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1

Here is an other image processing alternative. The main idea is as a pre-processing step using Gradient Filter. (I think most of them may work in 3D as well.) img = Import["http://i.stack.imgur.com/g7TFl.png"]; imgG = ColorConvert[img, "Grayscale"]; imgA= ColorNegate@GradientFilter[imgG, 3] // ImageAdjust imgB= ImageMultiply[MeanShiftFilter[imgG, 2, 0.3, ...


0

A third attempt would be to try the WatershedComponent Approach presented by bill s above, as in u = GaussianRandomField[128, 3, Function[k, k^-1]] // Chop //GaussianFilter[#, 15] &; so that the watershed is applied on each slice: WS = Map[WatershedComponents[Image[#], Method -> {"MinimumSaliency", .3}] &, u, 1]; Colorize[#] & /@ ...


5

We can transform the image into polar coordinates, after which averaging across angles is trivial. polarTransform[img_, rmax_] := With[{size = Max@ImageDimensions[img]}, ImageTransformation[img, Function[{r, t}, {r Cos[t], r Sin[t]}] @@ # &, {rmax, 2 Pi rmax}, DataRange -> {{-size/2, size/2}, {-size/2, size/2}}, PlotRange -> {{0, ...


4

How about using nesting ImageRotate: t = NestList[ImageRotate[#, 5 Degree, Full] &, img, 71]; ImageData /@ t; out = Total[%] // Image // ImageAdjust Extracting a line looks similar to yours idata = ImageData[out]; ListPlot[idata[[All, 512]], PlotRange -> {{512, 652}, {0.4, 1}}, Frame -> True]


5

Another possible path is to extend Vitaliy's function FindCrossings2D to 3D In its current form, it is inefficient and somewhat buggy. Identify all 3D extrema Start with a Gaussian random field u = GaussianRandomField[16, 3, Function[k, k^-1]] // Chop // GaussianFilter[#, 6] &; Build its gradient fu = u // ListInterpolation[#, Method -> ...


4

Let me start and answer my own question (with what I have so far) since it might trigger some interest before the bounty expires. The motivation is to find rapidly 3D maxima of the field. Posible idea The idea is to define 3D maxima, as the intersection of the union of 2D maxima (using 'MaxDetect') sliced in two different directions. Starting with a ...


0

The code you posted did not produce errors for me, try running on a fresh kernel. To plot the solution: Plot[v[t] /. First[a], {t, 0, 100}]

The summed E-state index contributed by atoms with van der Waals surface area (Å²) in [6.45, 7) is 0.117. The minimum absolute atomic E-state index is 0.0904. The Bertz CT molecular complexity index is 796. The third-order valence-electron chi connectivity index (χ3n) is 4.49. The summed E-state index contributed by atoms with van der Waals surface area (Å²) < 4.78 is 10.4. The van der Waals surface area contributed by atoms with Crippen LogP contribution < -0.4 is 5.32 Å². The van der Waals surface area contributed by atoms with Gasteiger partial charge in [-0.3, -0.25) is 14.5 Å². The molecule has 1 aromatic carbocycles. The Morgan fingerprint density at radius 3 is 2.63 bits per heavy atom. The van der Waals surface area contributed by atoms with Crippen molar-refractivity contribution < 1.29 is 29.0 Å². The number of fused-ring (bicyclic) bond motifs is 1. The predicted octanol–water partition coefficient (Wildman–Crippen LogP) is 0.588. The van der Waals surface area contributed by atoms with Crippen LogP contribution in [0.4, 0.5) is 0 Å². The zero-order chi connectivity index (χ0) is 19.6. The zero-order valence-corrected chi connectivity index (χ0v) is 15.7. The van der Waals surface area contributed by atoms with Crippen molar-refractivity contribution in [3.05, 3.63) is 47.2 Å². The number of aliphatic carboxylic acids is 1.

1

With h = {5, 4, 2, 8, 9, 1} and indices {1,3,5,6} h[[{1, 3, 5, 6}]] is {5,2,9,1} and Max[h[[{1, 3, 5, 6}]]] is 9, so Position[h,9] is {{5}} en we get rid of the double brackets by `Position[h,9][[1]]` all-in-one becomes Position[h, Max[h[[{1, 3, 5, 6}]]]][[1, 1]]


6

Update: This seems to be a problem restricted to 32 bits Windows systems Just copying your first line random = {RandomReal[{-1, 1}, {500, 5}], RandomReal[{-1, 1}, 500]}; and then a slight change: mods = Tally@Table[LinearModelFit[random], {1000}] I tally the resulting FittedModels. I sometimes get only a single model (counted 1000 times) and ...


0

Try NMaximize. Maximize[{2^(-1-n)(1+k)^(-1-n)(1+2k)^(-1+n)(-1 - 2 k + n)(-2 k + n),k<=n/2, k>=1},{n,k}]


1

Seems like the problem is not solved completely in the previous post. For this problem, it is straightforward to obtain the positive semi-definite condition of S by Cholesky decomposition, which all the diagonal elements should be nonnegative. Diagonal[CholeskyDecomposition[S]] After some simplification, it can be shown the diagonal elements are {1/r, ...


6

To demonstrate the time saving using a linked list instead of AppendTo :- time1[myN_] := First@Timing[ finalList = {}; For[i = 1, i <= myN - 3, i++, For[j = i + 1, j <= myN - 2, j++, For[k = j + 1, k <= myN - 1, k++, l = RandomInteger[{k + 1, myN}]; AppendTo[finalList, {i, j, k, l}]]]]]; time2[myN_] := First@Timing[ ...


8

To create Experimental`NumericalFunction, one needs to evaluate Experimental`CreateNumericalFunction[vars, expr, dims] where vars is a list of arguments, expr - the expression from which the numerical function will be created, dims - the dimensions of the output matrix produced by this expression. If the output is scalar, then dims should be set to {}. It ...


0

Forget about using Solve for Economics problems. Use Reduce instead or FindInstance if you want exact answers (but works only with small systems, see below) http://www.mathematica-journal.com/2014/03/using-reduce-to-compute-nash-equilibria/ The above article in the Mathematica Journal has an example from consumer theory (2 goods ). To solve larger demand ...


0

General::eit is simply the format string for the message itself. There is MessageList[n] which gives the names of all messages output during the evaluation of input line n but that doesn't get you any further. Defining a value for $MessagePrePrint would be the way to do this, see the second Scope example using Block, Reap and Sow in the documentation, but ...


1

For example: experimArray = Range@20; theoretArray = ListConvolve[{a, b, c, d, e}, Range@24] sol = NMinimize[Norm[experimArray - theoretArray], {a, b, c, d, e}] So: theoretArray /. sol[[2]] (* {1., 2., 3., 4., 5., 6., 7., 8., 9., 10., 11., 12., 13., 14., 15., 16., 17., 18., 19., 20.} *)



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